At stake: credibility of war crimes tribunal

Appeals court reconsiders its decision to free Rwandan accused of genocide.

The credibility of the International Criminal Tribunal for Rwanda hangs in the balance as its appeals-court judges ponder their decision on a man they set free on a technicality three months ago.

Charged with playing a central role in the massacres of 800,000 fellow Rwandans, Jean-Bosco Barayagwiza - a senior politician - was arrested in Cameroon and transferred here in a tumultuous extradition that took more than a year and a half.

Mr. Barayagwiza was headed for trial as the mastermind behind genocide propaganda when appeals court judges at The Hague ruled in November that he should be released. They said his rights had been violated by sloppy prosecutors and incompetent court clerks, who let him spend 330 days in prison without charges and waited 98 days to bring him before the court.

Since the decision, the court's future - as well as the future of the man - has been in question, as outraged Rwandan authorities suspended crucial cooperation with the UN tribunal, holding up witnesses and denying a visa to chief war-crimes prosecutor, Carla del Ponte.

Although Rwanda has since backed down on its demands that judges reverse their decision or else, the appeals court, which agreed to reconsider its ruling, has been asked to keep that threat in mind.

"Whether we like it or not, we must come to terms with the fact that our ability to continue our investigations depends on the support of the Rwandan government," said Ms. del Ponte in her arguments before a special review session of the appeals court Tuesday. "I'm asking you not to allow the accused ... to decide on the fate of this Tribunal the way he decided on the Rwandan genocide in 1994."

Rwandan authorities say they were stung by the court's decision to release one of the most wanted men in its custody.

"We are hopeful that both the judges and the prosecutor ... have had enough time to think of the repercussions if the case is not properly handled," argued Martin Ngoga, Rwanda's representative to the UN court.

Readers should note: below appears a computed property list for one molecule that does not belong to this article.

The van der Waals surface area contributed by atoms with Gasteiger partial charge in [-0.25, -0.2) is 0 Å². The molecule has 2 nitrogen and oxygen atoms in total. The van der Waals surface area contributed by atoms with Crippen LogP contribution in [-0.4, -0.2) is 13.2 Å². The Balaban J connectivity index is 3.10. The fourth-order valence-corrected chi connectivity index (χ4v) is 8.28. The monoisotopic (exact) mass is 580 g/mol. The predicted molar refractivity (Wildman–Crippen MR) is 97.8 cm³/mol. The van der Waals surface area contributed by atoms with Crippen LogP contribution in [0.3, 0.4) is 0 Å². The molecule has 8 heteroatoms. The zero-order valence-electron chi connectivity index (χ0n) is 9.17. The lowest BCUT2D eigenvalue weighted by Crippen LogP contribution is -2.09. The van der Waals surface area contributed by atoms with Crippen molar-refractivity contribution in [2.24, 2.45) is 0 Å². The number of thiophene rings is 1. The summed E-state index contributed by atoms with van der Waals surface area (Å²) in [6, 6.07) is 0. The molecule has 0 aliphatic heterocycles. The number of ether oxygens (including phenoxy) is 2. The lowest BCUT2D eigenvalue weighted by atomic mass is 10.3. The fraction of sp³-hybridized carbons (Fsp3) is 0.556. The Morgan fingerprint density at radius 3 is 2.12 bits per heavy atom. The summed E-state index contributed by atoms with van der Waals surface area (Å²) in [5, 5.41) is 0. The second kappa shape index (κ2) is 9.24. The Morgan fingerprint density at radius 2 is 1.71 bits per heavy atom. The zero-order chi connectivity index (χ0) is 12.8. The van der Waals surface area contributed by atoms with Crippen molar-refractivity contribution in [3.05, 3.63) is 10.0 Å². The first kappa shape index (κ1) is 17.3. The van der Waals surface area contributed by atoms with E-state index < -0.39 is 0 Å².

At the heart of the case lie thorny questions about international criminal justice. How much should the tribunal be made accountable to the people of Rwanda, and how much should it strive to fulfill the highest standards of international law?

To Western lawyers, setting a few people free on legal technicalities is often the accepted cost of protecting the rights of everyone to due process. Legal observers from this school of thought call Rwanda's threats of noncooperation "blackmail."

But in Rwanda, where 100,000 peasants charged with genocide wait for years to go before a judge, the decision to set an educated, high-level politician free without a trial seems fundamentally unjust.

Relations have been historically poor between the Rwandan government and the UN tribunal, which is often considered too slow, too expensive, and too bogged down with complex legal procedures to render a meaningful justice to genocide survivors.

Rwandan justice ministry officials say the $75 million the tribunal will spend this year could be better spent on Rwanda's overburdened courts.

The fact that Rwanda's current government could also be considered suspect by the UN court for committing their own war crimes in 1994 has not increased trust between the two.

But even Rwanda's most hard-line officials say they accept the existence of the UN court, but wish that judges were as concerned with the human rights violations against genocide victims as they are against the suspected perpetrators.

"Between ... the severity of the alleged crimes and the rights and interest of the surviving victims of the genocide," Gahima said. "Any tribunal anywhere has got to strike a balance."

(c) Copyright 2000. The Christian Science Publishing Society

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